The FireEye malware protection system sets up virtual machines to profile a malware attack and then disrupts the exploit before it can do network damage.
A lot of protections are built into most federal and corporate networks these days. Between firewalls, intrusion prevention systems, port monitoring and even desktop antivirus, you would think security is pretty air tight.
Yet major breaches such as the recent hack of the Sony PlayStation Network and other high-profile attacks show bad guys can still find ways to get through sophisticated defenses, especially if they are patient and target attacks specifically at an agency or group.
The FireEye malware protection system, the GCN product of the month for June, has an unusual approach to these exploits. It uses a unique system of virtual machines that lets malware do whatever it wants, and then shuts it down on the real network. As such, no signatures are needed and even new attacks are caught before any significant damage occurs.
The FireEye is deployed in three components as appliances. There is an e-mail monitor, an Internet traffic monitor and a control device that lets those two systems communicate with each other and work together to stop threats.
The FireEye team came into the GCN Lab to show what happens during a type of attack that most current protections would miss. In this example, we used the same type of technique that was performed in the recent Aurora attack, considered an advanced persistent threat that targeted several high-tech firms in 2009-2010.
In that event, hackers patiently stalked hand-chosen victims for months, gathering data on corporate security before sending e-mail messages and instant messaging notes that appeared to come from friends. In many cases, the attack was tweaked to specifically get around whatever security was in place. Most attacks were delivered as a malicious binary file designed to look like a normal .jpg. Once the .jpg was in place, it called home and downloaded encrypted packages of malware that were designed to steal data and cripple networks.
Gears of a virtual machine
When a similar program was sent into a network protected by FireEye, the malicious binary began to do its dirty work like it was programmed to do. But it didn’t know that FireEye had moved it over to a virtual machine and not to an end-user’s computer. FireEye watched as the program phoned home and gathered more malware components from compromised systems. It didn’t matter that the incoming malware components were encrypted to get around traditional virus scanners, because for the bad programs to activate, they had to un-encrypt themselves. And when they did, FireEye watched the process unfold.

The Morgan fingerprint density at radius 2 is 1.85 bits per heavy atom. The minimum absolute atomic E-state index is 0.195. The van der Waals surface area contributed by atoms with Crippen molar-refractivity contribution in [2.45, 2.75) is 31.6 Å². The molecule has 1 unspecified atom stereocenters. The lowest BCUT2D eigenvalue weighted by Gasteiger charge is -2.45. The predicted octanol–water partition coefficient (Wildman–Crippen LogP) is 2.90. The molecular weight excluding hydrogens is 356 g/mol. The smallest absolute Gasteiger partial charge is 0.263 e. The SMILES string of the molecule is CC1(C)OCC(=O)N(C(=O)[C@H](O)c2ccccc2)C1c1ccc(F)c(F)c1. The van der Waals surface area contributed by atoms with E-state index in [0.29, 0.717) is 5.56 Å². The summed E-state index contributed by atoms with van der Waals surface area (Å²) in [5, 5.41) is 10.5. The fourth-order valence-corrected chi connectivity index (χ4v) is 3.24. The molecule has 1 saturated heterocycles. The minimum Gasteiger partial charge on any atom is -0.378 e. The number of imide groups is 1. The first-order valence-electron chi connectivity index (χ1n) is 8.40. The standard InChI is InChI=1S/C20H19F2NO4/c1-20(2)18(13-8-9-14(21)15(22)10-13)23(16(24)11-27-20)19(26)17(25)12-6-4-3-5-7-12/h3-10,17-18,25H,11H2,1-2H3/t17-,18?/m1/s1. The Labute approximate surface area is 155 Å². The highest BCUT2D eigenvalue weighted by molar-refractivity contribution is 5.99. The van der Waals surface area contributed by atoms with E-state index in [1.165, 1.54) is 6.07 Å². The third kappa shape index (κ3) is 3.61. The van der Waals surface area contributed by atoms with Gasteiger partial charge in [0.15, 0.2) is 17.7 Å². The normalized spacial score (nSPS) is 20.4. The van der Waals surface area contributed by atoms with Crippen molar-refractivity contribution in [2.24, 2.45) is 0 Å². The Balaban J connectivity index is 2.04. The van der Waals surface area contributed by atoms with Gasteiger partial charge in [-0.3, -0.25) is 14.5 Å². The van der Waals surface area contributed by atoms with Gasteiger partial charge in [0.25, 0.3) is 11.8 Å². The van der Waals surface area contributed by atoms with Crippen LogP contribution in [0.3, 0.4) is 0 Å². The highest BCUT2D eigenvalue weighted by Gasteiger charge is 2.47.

After the details of the attack were known, ports and IP addresses were blocked to prevent the malware from working its evil on the actual network. The FireEye e-mail scanner and the Internet traffic scanner worked together to stop anything bad from happening. In a sense, FireEye creates a virtual honey pot for malware, lets it do what it wants, but only on the virtual and easily purged machine. Then it prevents the same things from hurting the real network.
A very detailed report is generated showing exactly who inside the network was targeted, what files were used and how dangerous the threat actually is to overall security. Copies of all the malicious files are kept and stored in case administrators or analysts want to further examine them to learn more about the hackers. That data could be used to prevent future attacks, or even prosecute the guilty parties since the hackers’ digital fingerprints will still be all over the captured files.
If an attack is delivered by e-mail, FireEye can stop it from ever reaching the network, because the mail can simply be delayed while the virtual machines examine anything suspicious. However, if the attack is delivered in real time, such as through a corrupted Web page, one user in the network will likely be infected because code will be executing on their computer at the same time as the virtual machine. Calls out for new malware will be blocked, since FireEye monitors both inbound and outbound traffic, but one person will still have the corrupted files sitting on their computer. The good news is that administrators are immediately told exactly who is infected and how they got that way, and the infection is sealed up on that single machine.
FireEye also works if someone brings a keydrive with malware into the network directly without first passing through the FireEye Scanner. In that case, the malicious activity would be caught because of the outbound traffic that is being scanned, which can also be run through a virtual machine for processing.
Pricing for the FireEye components seems reasonable given that it will even stop attacks where hackers have invested months or even years specifically targeting an agency. For a unit that is able to scan 50 megabits/sec of Internet or mail traffic, the cost is about $50,000. A unit that can scan a full 1 gigabit/sec costs $100,000. FireEye officials say they’re working on machines with even higher capacity.
Given the sophistication and malicious nature of hackers these days, a product like FireEye that can be easily plugged into existing network security to protect against both widespread and narrowly targeted attacks arrives none too soon. And seeing how most federal agencies have targets on their back, having FireEye watch over them is a no-brainer.